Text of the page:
One week before we untied the lines to head north, I tapped the “send” but­ton. One full draft — 406 pages — off to my fear­less edi­tor Sarah. The last three chap­ters are sloppy, more ques­tion than solid nar­ra­tive. It needs a lot of help, but it’s some­thing, and Sarah gave me her bless­ing to go fish­ing and not think about it for the time being. (Actu­ally, she said, “Go do some­thing friv­o­lous to cel­e­brate!” Friv­o­lous doesn’t come easy to me, but a cel­e­bra­tory Martinelli’s with my writ­ing buddy Pam Hel­berg was pretty good.) I can’t tell you how much higher my shoul­ders are sit­ting, hav­ing handed the wheel over to Sarah.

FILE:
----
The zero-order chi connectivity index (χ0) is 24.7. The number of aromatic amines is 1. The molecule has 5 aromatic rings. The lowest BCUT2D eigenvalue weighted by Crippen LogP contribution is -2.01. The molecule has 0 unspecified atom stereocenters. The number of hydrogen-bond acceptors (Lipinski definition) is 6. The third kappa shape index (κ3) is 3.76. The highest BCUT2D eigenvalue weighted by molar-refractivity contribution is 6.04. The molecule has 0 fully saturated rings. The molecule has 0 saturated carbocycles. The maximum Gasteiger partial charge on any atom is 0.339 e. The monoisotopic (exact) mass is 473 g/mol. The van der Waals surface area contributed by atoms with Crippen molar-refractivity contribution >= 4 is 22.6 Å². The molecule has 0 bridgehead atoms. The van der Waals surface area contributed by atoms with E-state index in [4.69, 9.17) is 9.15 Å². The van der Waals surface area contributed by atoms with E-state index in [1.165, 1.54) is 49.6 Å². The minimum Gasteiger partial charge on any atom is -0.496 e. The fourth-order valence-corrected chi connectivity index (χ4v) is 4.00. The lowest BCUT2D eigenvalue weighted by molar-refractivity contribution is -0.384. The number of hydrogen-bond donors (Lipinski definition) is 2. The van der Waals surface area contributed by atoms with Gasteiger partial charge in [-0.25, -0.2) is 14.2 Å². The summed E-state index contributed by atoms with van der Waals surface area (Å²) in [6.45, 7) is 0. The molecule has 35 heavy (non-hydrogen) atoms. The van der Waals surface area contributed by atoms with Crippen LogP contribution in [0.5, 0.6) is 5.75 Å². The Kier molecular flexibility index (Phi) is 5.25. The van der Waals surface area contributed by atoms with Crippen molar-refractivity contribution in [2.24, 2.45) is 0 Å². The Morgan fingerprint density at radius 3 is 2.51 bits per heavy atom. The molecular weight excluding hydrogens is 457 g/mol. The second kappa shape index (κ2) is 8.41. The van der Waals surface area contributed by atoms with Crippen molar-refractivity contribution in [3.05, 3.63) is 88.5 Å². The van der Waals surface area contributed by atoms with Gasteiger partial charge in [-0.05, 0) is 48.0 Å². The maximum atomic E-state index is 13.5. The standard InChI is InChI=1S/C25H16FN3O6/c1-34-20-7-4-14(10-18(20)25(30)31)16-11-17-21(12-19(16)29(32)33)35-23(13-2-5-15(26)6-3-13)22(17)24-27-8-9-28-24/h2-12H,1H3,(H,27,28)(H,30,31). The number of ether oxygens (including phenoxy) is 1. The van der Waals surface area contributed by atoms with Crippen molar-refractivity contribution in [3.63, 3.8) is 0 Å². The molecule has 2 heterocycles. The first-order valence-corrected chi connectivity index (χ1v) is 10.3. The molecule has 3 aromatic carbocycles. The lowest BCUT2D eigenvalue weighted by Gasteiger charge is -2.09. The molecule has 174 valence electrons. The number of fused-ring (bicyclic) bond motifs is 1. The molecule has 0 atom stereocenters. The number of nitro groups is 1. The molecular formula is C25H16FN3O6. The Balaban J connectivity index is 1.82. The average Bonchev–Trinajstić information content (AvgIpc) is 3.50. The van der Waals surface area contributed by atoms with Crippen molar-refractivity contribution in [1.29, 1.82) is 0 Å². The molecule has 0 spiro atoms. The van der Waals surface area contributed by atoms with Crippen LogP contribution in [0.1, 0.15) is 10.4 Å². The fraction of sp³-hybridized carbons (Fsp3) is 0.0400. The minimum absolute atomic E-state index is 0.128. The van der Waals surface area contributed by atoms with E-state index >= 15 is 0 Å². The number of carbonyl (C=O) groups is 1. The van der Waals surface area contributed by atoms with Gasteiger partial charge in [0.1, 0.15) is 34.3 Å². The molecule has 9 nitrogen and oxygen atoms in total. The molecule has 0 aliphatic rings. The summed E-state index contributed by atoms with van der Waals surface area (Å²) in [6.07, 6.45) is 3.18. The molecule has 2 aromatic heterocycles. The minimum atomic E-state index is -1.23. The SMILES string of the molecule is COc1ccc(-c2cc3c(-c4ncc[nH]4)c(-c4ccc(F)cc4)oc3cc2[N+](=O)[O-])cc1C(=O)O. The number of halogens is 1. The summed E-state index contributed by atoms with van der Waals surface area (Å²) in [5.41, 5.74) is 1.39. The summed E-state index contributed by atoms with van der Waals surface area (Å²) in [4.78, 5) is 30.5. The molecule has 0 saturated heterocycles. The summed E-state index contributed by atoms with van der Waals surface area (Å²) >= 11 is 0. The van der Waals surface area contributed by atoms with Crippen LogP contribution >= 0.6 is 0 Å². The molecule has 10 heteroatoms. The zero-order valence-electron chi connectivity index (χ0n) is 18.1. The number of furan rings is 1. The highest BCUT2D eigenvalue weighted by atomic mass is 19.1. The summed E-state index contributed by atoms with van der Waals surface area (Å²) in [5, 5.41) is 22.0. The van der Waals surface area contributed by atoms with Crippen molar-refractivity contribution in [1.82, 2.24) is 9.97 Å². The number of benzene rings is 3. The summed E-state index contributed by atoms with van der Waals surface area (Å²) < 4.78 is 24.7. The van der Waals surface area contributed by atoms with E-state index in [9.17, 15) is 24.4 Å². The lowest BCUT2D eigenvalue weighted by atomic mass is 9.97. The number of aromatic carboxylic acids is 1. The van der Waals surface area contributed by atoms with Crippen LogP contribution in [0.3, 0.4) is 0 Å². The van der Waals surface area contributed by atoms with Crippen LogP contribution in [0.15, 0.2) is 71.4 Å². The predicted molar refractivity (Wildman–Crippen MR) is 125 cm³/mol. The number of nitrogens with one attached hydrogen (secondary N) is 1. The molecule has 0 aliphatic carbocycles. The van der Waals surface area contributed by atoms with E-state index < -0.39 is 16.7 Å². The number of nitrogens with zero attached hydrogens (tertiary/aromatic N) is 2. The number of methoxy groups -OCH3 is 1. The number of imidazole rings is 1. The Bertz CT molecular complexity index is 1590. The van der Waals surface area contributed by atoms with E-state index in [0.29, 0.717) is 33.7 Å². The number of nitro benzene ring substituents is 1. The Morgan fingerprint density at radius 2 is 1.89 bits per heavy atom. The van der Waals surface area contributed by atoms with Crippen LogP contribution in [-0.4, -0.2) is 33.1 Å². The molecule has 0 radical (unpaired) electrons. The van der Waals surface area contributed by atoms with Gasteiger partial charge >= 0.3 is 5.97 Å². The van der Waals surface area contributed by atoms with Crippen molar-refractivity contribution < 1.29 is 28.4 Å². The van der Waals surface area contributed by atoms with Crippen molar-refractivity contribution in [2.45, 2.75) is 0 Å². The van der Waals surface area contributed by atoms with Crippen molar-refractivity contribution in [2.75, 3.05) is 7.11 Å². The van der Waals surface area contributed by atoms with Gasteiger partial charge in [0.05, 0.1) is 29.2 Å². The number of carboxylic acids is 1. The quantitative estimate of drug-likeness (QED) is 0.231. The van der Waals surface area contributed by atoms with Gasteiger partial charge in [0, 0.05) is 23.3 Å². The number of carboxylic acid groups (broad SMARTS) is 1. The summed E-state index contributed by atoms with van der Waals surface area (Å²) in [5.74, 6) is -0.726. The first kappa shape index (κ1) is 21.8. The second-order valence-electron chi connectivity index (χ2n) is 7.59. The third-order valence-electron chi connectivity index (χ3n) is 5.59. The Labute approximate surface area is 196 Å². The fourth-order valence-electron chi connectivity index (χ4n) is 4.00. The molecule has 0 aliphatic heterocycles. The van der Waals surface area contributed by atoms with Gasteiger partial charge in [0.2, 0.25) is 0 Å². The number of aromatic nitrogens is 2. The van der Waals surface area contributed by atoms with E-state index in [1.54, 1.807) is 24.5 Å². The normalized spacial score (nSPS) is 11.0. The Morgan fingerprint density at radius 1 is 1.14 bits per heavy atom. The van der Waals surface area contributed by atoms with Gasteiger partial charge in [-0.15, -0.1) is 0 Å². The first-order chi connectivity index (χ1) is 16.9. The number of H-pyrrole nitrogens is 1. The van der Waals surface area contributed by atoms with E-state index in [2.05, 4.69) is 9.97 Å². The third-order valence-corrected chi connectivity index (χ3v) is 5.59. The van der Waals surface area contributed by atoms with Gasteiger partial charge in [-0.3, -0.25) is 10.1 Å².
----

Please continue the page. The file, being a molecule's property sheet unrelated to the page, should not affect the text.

Writ­ing a book is often com­pared to preg­nancy. Car­ry­ing the story to term, the labor, strain­ing to birth this being that will live on inde­pen­dent of you. It’s an obvi­ous metaphor (and one my sub­con­scious fully embraced last win­ter, when this devoted non-breeder dreamed of a crown­ing baby that I didn’t know how to expel from my body.) Tonight, though, I’m think­ing that writ­ing a book is like dri­ving a boat up the Inside Pas­sage, trav­el­ing non-stop from Belling­ham, Wash­ing­ton, to Sitka, Alaska, through dark water and twist­ing chan­nels, sleep depri­va­tion and unfore­seen haz­ards. A per­son can’t do it alone. I’m grate­ful to every­one who’s been here for the ride, includ­ing Joel, who fielded two full win­ters of solo boat work, too much time apart, and more pep talks than any­one should have to issue, and you. Thank you for under­stand­ing when I needed to step away from this site, for send­ing your cards of encour­age­ment, anony­mous choco­late, and best writ­ing wishes. As much of this jour­ney still lies ahead, I trust we’ll reach our des­ti­na­tion. Safely. Together.